But the reality is that 5G cannot possibly deliver all of these things at the same time. In fact, there is no way that a single technology could ever meet such a disparate set of needs on its own, for two key reasons.

First of all, there's the small matter of the laws of physics. You simply can't have long range, high bandwidth and low power. Rather, you must select two of the three –- and appreciate that each permutation would require a different air interface, or at least a much more flexible, dynamically reconfigurable air interface.

Secondly, we have almost hit the Shannon Limit, meaning that there are few more gains we can make on the radio link itself. Wider channels may give us more speed, and more MIMO will give us greater efficiency, but these are not new generations of technology.

Ideas like better FEC and clever approaches to modulation, massive MIMO interference cancellation, power efficiency improvements and (my favorite) full duplex are great -- but those are not dramatic, revolutionary upgrades. Rather, they could be introduced as incremental upgrades to any standard, just as GSM evolved from GMSK to QAM and Release 7 added MIMO to UMTS.

There are plenty of areas for improvement, but none that necessitate a "rip up and replace" new generation.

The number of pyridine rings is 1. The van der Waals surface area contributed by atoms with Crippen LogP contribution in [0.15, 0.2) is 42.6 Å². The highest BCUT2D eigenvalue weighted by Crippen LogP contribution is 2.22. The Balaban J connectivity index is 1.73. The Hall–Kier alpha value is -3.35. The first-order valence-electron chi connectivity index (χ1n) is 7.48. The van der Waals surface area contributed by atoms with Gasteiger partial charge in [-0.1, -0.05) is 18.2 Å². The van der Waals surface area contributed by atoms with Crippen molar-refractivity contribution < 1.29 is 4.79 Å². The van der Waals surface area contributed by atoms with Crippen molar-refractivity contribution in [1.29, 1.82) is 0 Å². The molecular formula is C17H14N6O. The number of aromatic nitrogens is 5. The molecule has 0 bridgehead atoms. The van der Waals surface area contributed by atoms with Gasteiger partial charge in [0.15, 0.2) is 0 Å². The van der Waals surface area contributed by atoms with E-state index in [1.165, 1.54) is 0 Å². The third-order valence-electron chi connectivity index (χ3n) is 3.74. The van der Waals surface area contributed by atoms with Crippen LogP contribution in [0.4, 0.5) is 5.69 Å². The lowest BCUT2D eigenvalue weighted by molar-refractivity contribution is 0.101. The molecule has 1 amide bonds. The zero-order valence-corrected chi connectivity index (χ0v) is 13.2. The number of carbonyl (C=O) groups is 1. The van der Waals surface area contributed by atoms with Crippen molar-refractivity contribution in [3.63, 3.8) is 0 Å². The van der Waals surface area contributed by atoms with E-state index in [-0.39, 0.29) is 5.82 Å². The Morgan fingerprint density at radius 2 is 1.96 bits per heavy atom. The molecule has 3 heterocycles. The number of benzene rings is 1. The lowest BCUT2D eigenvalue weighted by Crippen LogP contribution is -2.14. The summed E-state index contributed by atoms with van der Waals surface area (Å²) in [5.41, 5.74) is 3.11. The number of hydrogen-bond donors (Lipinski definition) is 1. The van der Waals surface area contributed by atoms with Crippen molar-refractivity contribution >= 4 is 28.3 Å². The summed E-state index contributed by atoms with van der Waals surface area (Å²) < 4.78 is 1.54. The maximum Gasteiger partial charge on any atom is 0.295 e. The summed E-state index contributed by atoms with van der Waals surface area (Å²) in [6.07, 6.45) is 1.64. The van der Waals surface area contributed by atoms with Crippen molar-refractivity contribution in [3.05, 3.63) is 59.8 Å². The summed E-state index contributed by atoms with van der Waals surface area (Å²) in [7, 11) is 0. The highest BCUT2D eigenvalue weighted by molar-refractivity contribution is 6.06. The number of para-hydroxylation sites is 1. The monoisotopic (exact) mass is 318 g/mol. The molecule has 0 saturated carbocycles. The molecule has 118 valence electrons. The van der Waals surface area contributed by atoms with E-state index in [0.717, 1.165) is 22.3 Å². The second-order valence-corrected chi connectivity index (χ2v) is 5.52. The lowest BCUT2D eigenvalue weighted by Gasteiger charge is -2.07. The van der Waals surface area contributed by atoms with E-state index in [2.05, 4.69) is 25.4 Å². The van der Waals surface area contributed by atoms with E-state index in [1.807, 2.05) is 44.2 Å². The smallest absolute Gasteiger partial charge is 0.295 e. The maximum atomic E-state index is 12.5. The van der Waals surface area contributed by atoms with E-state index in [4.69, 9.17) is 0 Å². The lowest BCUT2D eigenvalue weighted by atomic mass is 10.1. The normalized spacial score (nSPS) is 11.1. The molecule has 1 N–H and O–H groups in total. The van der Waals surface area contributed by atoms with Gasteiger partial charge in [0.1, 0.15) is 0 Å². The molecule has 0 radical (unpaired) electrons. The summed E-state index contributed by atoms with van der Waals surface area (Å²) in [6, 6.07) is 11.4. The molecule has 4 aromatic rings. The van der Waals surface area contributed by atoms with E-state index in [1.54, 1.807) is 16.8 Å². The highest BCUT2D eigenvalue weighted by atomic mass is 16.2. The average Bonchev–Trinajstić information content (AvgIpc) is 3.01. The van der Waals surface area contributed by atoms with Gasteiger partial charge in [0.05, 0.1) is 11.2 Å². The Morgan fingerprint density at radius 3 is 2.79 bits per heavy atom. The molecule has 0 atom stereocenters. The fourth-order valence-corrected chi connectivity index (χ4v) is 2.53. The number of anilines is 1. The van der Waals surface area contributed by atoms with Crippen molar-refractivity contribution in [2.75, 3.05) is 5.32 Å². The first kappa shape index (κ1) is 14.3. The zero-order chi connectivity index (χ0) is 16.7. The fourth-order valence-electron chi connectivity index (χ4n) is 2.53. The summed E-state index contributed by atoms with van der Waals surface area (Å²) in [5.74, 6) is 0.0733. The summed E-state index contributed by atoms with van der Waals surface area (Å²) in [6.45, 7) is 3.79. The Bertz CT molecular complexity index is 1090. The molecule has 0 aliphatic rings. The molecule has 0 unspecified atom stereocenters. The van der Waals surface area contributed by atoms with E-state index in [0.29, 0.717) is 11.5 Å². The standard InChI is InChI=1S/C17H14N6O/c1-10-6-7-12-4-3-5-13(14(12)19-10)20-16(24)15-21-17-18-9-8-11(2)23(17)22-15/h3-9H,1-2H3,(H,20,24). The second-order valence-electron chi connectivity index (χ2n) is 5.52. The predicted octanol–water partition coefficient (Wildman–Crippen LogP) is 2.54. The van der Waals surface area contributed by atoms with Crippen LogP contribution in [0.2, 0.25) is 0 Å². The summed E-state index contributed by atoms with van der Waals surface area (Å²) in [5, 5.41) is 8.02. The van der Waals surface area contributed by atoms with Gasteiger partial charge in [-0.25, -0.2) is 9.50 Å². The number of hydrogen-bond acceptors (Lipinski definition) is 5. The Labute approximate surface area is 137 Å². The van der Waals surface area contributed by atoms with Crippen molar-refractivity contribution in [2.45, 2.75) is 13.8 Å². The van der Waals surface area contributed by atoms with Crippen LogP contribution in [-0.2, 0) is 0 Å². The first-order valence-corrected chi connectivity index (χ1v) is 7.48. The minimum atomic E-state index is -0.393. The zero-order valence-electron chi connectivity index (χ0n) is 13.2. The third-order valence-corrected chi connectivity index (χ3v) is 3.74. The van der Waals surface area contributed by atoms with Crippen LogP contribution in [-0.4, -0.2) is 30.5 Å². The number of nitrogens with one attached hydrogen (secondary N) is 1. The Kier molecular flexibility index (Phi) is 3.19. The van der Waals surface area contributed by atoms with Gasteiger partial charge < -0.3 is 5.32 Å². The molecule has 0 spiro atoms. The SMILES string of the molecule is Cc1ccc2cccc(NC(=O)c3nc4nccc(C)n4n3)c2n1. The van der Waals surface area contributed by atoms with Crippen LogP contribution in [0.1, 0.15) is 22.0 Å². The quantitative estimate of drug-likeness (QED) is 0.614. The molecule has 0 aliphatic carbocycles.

In fact, most of the benefits will come from better densification, virtualization, coordination and cooperation. More cells; better, smarter networks; distributed MIMO; coordinated scheduling; macro-diversity -- as Paul Jacobs said a few years ago, "It's topology, not technology."

Right now, we have a long list of desired features, and the proposals for a new air interface will do all of them poorly. It is rather like going to the hardware store to buy a screwdriver, a hammer and a saw -- and returning with a very expensive Swiss Army penknife "because it can do all of those things." Well, sort of... but not as well as the individual tools would do them, and the fact that you now have a doohickey for removing stones from horses' hooves will not make for a better cellular network.

There is also the problem of money -- and at the end of the day, it is money that matters.